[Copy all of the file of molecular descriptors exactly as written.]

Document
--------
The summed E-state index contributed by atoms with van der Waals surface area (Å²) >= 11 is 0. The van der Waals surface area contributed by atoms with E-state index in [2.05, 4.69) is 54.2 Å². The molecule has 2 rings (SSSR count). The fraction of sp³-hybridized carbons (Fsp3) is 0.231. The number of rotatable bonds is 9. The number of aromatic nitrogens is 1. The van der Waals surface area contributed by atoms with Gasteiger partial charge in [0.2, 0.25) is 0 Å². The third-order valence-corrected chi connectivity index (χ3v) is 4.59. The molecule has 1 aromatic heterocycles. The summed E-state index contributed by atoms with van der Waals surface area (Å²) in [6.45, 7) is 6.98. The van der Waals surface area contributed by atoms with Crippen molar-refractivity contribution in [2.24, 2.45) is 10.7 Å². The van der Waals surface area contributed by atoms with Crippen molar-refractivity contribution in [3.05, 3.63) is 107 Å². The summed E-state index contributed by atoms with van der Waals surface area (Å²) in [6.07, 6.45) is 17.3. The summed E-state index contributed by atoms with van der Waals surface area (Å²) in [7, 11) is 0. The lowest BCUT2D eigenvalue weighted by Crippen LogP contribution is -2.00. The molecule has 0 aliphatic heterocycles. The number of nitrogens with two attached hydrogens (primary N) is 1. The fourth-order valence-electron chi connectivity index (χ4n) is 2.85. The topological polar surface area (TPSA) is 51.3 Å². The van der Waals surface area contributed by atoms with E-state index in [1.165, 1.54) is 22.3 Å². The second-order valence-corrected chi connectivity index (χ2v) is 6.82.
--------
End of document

The summed E-state index contributed by atoms with van der Waals surface area (Å²) >= 11 is 0. The van der Waals surface area contributed by atoms with E-state index in [2.05, 4.69) is 54.2 Å². The molecule has 2 rings (SSSR count). The fraction of sp³-hybridized carbons (Fsp3) is 0.231. The number of rotatable bonds is 9. The number of aromatic nitrogens is 1. The van der Waals surface area contributed by atoms with Gasteiger partial charge in [0.2, 0.25) is 0 Å². The third-order valence-corrected chi connectivity index (χ3v) is 4.59. The molecule has 1 aromatic heterocycles. The summed E-state index contributed by atoms with van der Waals surface area (Å²) in [6.45, 7) is 6.98. The van der Waals surface area contributed by atoms with Crippen molar-refractivity contribution in [2.24, 2.45) is 10.7 Å². The van der Waals surface area contributed by atoms with Crippen molar-refractivity contribution in [3.05, 3.63) is 107 Å². The summed E-state index contributed by atoms with van der Waals surface area (Å²) in [6.07, 6.45) is 17.3. The summed E-state index contributed by atoms with van der Waals surface area (Å²) in [7, 11) is 0. The lowest BCUT2D eigenvalue weighted by Crippen LogP contribution is -2.00. The molecule has 0 aliphatic heterocycles. The number of nitrogens with two attached hydrogens (primary N) is 1. The fourth-order valence-electron chi connectivity index (χ4n) is 2.85. The topological polar surface area (TPSA) is 51.3 Å². The van der Waals surface area contributed by atoms with E-state index in [1.165, 1.54) is 22.3 Å². The second-order valence-corrected chi connectivity index (χ2v) is 6.82.